Icelandic banks and businesses, with the support of their government, expanded aggressively overseas, particularly into the UK and the Netherlands. The banking industry and private businesses flourished and created a number of new billionaires on the island.

Then it all came crashing down.

Inflation and short-term interest rates escalated to 14 percent, and Iceland’s currency lost half its value. Now Iceland has an external debt equivalent to about $200,000 per person with virtually no prospect of repaying it.

Iceland’s economic collapse wasn’t caused by the subprime crisis or by the Wall Street shenanigans in the biggest economic powerhouse in the world. Instead, it was caused by the same Friedman-inspired economic policies being independently applied in one of the smallest countries in the world.

Back in the United States, it appears that Washington’s experiments with Friedman-inspired economic policies are not meeting with much success. Each action taken by the US Treasury and the Federal Reserve until mid-October was met with a further decline in stock prices.

Stock markets didn’t start to recover until European nations moved to effectively nationalize their major banks. This move was quickly followed by Washington, although it is far outside of what Friedman advocated. It is also diametrically opposed to a number of the 10 economic policy commandments of the old “Washington Consensus”. While stock markets may recover, or continue more along their roller-coaster ride, we have yet to see how far down these Friedmanite free market policies will take the real economy of people’s jobs, incomes and living standards.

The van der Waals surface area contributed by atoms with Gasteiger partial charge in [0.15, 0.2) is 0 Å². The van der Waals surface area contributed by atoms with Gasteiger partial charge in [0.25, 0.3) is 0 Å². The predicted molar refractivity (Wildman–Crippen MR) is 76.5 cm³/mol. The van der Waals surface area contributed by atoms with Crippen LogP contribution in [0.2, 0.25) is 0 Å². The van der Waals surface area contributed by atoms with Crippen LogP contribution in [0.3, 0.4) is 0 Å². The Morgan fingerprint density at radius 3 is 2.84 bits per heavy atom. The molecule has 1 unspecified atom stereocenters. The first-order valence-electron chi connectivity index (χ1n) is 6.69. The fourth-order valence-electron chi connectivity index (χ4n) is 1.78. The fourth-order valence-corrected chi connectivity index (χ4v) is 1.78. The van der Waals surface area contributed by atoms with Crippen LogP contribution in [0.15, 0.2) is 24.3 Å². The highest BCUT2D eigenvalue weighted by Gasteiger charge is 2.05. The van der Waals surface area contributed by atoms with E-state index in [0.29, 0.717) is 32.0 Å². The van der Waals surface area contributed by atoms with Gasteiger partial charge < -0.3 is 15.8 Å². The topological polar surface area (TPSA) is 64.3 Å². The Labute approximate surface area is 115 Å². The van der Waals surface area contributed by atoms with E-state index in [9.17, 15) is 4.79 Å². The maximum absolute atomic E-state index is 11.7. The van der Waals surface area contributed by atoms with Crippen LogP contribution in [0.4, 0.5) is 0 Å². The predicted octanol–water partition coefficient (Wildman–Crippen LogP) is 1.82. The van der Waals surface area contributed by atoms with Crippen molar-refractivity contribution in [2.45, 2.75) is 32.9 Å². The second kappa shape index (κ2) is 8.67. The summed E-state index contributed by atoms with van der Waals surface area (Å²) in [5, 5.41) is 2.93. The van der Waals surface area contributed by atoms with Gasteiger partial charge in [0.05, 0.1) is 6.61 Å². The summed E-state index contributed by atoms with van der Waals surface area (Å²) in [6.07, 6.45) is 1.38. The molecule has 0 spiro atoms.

What is somewhat incredible is the apparent lack of remorse or self-reflection and doubt being expressed by the ideologues who put these policies in place. Amazingly, many neocons continue to argue that the financial collapse was caused by regulations that were too strong, or by a confluence of unlikely events, including a rise in “leftist attitudes”.

There seems to be a belief among many that a financial market bailout will soon relieve the credit crunch caused by the subprime fiasco and then we can go back to business as usual. We don’t need to look too far back in time or too far abroad to see how misguided these views are. Clearly it is time to broaden our horizons, learn from Keynes and successful New Deal economic policies, and consider other imaginative solutions to our economic crisis.

Toby Sanger is an economist with the Canadian Union of Public Employees and a contributor to the Progressive Economics Forum blog.